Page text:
A Framework for Designing Forest Subsidies: Linking Landowner and Regional Impacts in the Mississippi Delta
We examine the economic impacts of land use shifts from agricultural to forestry production in the Mississippi Delta at both landowner and regional economy levels. The economic impacts that we consider include net revenues to farmers who convert Delta soybean lands to forest, and the changes employment, income, value added, industry output, and taxes that we expect to occur across a three state regional economy. We develop a framework that links these landowner and regional impacts in order to compare economic impacts of land use changes at landowner and regional levels, and to investigate the self-financing potential of subsidies. Results at the landowner level indicate that conversion may provide positive returns on better soils for some tree species. Results at the regional economy level indicate that the impacts would be generally negative, although landowner subsidies are computed that could equalize the regional impacts of forestry and soybean production. Further, for limited combinations of tree species and soil type, landowner subsidies could be self-financing, providing tax revenues that could offset government outlays. Our results imply that if subsidies were adopted, they should target species and site conditions. For. Sci. 45(3):381-393.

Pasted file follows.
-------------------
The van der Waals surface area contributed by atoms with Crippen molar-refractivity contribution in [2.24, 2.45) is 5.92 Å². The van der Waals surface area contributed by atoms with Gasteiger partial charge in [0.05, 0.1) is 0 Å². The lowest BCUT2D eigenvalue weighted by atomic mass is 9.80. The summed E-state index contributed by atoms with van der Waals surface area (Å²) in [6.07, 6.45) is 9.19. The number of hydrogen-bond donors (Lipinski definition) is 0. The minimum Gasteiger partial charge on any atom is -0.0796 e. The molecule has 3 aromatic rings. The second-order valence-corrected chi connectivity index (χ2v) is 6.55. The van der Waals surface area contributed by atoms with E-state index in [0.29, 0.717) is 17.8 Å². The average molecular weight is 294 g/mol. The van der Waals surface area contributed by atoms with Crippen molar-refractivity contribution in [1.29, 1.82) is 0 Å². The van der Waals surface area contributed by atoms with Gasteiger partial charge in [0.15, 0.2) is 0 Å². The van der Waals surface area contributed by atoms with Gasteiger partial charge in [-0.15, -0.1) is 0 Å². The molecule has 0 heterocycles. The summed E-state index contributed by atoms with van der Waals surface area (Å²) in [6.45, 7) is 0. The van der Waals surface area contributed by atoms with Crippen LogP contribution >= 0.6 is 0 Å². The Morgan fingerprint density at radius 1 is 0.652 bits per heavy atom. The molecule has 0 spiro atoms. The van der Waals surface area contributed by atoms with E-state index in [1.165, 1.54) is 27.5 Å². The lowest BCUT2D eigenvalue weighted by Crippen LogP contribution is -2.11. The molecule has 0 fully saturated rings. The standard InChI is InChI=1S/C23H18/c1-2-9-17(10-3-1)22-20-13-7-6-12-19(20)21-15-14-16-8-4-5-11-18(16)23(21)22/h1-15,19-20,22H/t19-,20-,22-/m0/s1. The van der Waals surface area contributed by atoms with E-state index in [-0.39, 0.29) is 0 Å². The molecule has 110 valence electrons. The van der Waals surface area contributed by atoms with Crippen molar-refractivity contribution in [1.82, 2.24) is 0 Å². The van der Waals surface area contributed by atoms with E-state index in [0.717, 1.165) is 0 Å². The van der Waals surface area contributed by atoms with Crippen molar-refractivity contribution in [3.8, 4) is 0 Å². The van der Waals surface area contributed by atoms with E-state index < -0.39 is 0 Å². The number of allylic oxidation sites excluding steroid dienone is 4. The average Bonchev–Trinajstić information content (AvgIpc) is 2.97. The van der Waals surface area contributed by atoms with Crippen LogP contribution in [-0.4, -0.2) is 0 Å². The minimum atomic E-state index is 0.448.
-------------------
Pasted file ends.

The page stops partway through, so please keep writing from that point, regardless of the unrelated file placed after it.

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Document Type: Journal Article
Affiliations: Assistant Professor, Department of Forestry, Virginia Polytechnic Institute and State University, Blacksburg, VA 24061--Phone (540) 231-5943
Publication date: 1999-08-01
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Forest Science is a peer-reviewed journal publishing fundamental and applied research that explores all aspects of natural and social sciences as they apply to the function and management of the forested ecosystems of the world. Topics include silviculture, forest management, biometrics, economics, entomology & pathology, fire & fuels management, forest ecology, genetics & tree improvement, geospatial technologies, harvesting & utilization, landscape ecology, operations research, forest policy, physiology, recreation, social sciences, soils & hydrology, and wildlife management.
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2016 Impact Factor: 1.782 (Rank 17/64 in forestry)
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June 1, 2016 to Feb. 28, 2017
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